Why Stock Market Volatility Is Creeping Higher

This week, stocks slipped into the red for the year. Is a repeat of the sell-off from earlier this year coming?

sumit
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Senior ETF Analyst
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Reviewed by: Sumit Roy
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Edited by: Sumit Roy
Volatility is creeping higher. After two months of steady upward moves, the stock market hit a bump in the road in May. After Thursday's slide, the S&P 500 was back in the red for 2016.

To be sure, the market isn't anywhere near where it was earlier this year, when fear and panic sent stocks plunging precipitously. At the time, certain measures of investor sentiment reached record lows, and the S&P 500 (SPDR S&P 500 ETF Trust (SPY | A-97) had its worst start to the year since the Great Depression.

In January, the S&P 500 was down as much as 11.3% on the year, and the CBOE Volatility Index was north of 32.

Currently, the stock index is only down fractionally year-to-date, while the VIX is around 17—nowhere near panic levels, but up notably from 12.5 a month ago.

Year-To-Date Change In S&P 500

The Worry: Fed Rate Hikes

It's clear to see that the market is struggling this month after the swift rebound in March and April. On the positive side, crude oil and junk bonds aren't the problems they were in January and February.

Likewise, China has been out of the headlines, as the country’s economic and currency issues remain dormant for now.

On the other hand, the Fed is back in focus. Minutes from the Fed's last meeting released this week indicated more willingness on the part of Janet Yellen and company to raise rates. In turn, the probability of a rate hike this year based on Fed funds futures spiked significantly.

Traders now see a 28% chance that the Fed will increase rates in June, up from nearly zero last week. Moreover, there's now almost a 50% chance the Fed hikes rates by the July meeting, according to the futures market.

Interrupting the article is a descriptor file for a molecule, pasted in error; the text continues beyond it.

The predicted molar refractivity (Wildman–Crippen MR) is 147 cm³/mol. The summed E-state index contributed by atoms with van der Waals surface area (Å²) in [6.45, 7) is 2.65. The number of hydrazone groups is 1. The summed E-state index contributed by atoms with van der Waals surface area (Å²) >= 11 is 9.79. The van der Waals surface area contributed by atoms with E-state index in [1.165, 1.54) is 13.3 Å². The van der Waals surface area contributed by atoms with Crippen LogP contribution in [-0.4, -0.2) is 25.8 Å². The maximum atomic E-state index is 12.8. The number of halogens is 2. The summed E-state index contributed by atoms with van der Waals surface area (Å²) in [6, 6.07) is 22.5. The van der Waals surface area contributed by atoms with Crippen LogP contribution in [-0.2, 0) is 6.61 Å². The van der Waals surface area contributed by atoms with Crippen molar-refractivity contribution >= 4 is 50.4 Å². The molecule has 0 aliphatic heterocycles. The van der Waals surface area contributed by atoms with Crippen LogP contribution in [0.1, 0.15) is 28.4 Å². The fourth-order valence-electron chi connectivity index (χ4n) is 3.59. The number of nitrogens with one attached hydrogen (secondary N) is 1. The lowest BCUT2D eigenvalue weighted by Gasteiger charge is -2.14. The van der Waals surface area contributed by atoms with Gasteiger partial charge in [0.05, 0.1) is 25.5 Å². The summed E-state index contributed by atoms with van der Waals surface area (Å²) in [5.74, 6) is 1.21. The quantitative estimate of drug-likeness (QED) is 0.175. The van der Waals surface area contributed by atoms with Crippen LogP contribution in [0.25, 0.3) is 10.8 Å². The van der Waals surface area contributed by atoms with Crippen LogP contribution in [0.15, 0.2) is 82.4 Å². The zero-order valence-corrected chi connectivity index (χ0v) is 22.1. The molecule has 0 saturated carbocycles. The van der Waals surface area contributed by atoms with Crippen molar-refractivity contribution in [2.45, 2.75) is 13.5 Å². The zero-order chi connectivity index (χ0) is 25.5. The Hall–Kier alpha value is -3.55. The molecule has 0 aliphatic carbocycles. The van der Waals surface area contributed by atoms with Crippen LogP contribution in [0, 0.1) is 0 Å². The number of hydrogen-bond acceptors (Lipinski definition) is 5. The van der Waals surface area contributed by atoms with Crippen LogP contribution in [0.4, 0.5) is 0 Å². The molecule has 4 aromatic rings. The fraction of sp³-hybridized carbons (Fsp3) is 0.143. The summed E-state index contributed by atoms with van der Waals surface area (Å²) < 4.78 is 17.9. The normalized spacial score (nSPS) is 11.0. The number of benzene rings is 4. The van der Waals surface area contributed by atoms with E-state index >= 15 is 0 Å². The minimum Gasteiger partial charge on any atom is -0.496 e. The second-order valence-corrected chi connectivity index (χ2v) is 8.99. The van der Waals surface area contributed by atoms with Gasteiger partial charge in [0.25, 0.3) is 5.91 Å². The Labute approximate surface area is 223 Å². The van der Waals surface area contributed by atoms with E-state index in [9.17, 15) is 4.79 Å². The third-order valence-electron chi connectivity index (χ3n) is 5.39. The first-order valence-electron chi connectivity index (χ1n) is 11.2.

No Earnings Growth

Perhaps it was just a coincidence, but the fact that the stock market plunged shortly after the first Fed rate hike back in December is surely raising some concerns among investors that a second hike may lead to more selling.

That's especially the case when investors don't have earnings growth to hang their hats on. Corporate profits have declined on a year-over-year basis for four-consecutive quarters. Even excluding the energy sector, earnings have stalled, with no growth seen in the first quarter.

Market Peak’s 1-Year Anniversary

The lack of earnings growth may be the main reason that, despite many ups and downs, the S&P 500 hasn't gone anywhere during the past year.

In fact, today marks the one-year anniversary of when the S&P 500 hit its all-time intraday peak around 2,135. There have been two major corrections and two big rebounds since then, but a look at the charts reveals a flat, range-bound market.

S&P 500 (2015 to present)

Worse, the small-cap Russell 2000 (iShares Russell 2000 ETF (IWM | A-91)) is in a downtrend. As can be seen from the chart below, the index has put in lower highs and lower lows since the peak of last year.

Russell 2000 (2015 to present)

Based on the latest close, the Russell 2000 is trading in the same place it was back in 2013.

Catalysts To Drive Market

It's anyone's guess if stocks are set for yet another leg lower or whether they'll finally break out of their funk and hit new highs.

Renewed earnings growth would be the most obvious catalyst for an upside push. That's not easy to come by, given the tight labor market and margin pressure corporations are facing, but it's a necessity for the bull market to continue.

As for the downside, it doesn't take much to spook investors, as we've seen since last August. A correction in the 10% range can be ignited by any number of headline-grabbing catalysts that spark a sudden shift in sentiment.

But a bigger, 20%-plus bear market in the S&P 500 would take a much larger scare or even a recession (the last 20% sell-off came in 2011 during the eurozone crisis).

Contact Sumit Roy at [email protected].

Sumit Roy is the senior ETF analyst for etf.com, where he has worked for 13 years. He creates a variety of content for the platform, including news articles, analysis pieces, videos and podcasts.

Before joining etf.com, Sumit was the managing editor and commodities analyst for Hard Assets Investor. In those roles, he was responsible for most of the operations of HAI, a website dedicated to education about commodities investing.

Though he still closely follows the commodities beat, Sumit covers a much broader assortment of topics for etf.com, with a particular focus on stock and bond exchange-traded funds.

He is the host of etf.com’s Talk ETFs, a popular video series that features weekly interviews with thought leaders in the ETF industry. Sumit is also co-host of Exchange Traded Fridays, etf.com’s weekly podcast series.

He lives in the San Francisco Bay Area, where he enjoys climbing the city’s steep hills, playing chess and snowboarding in Lake Tahoe.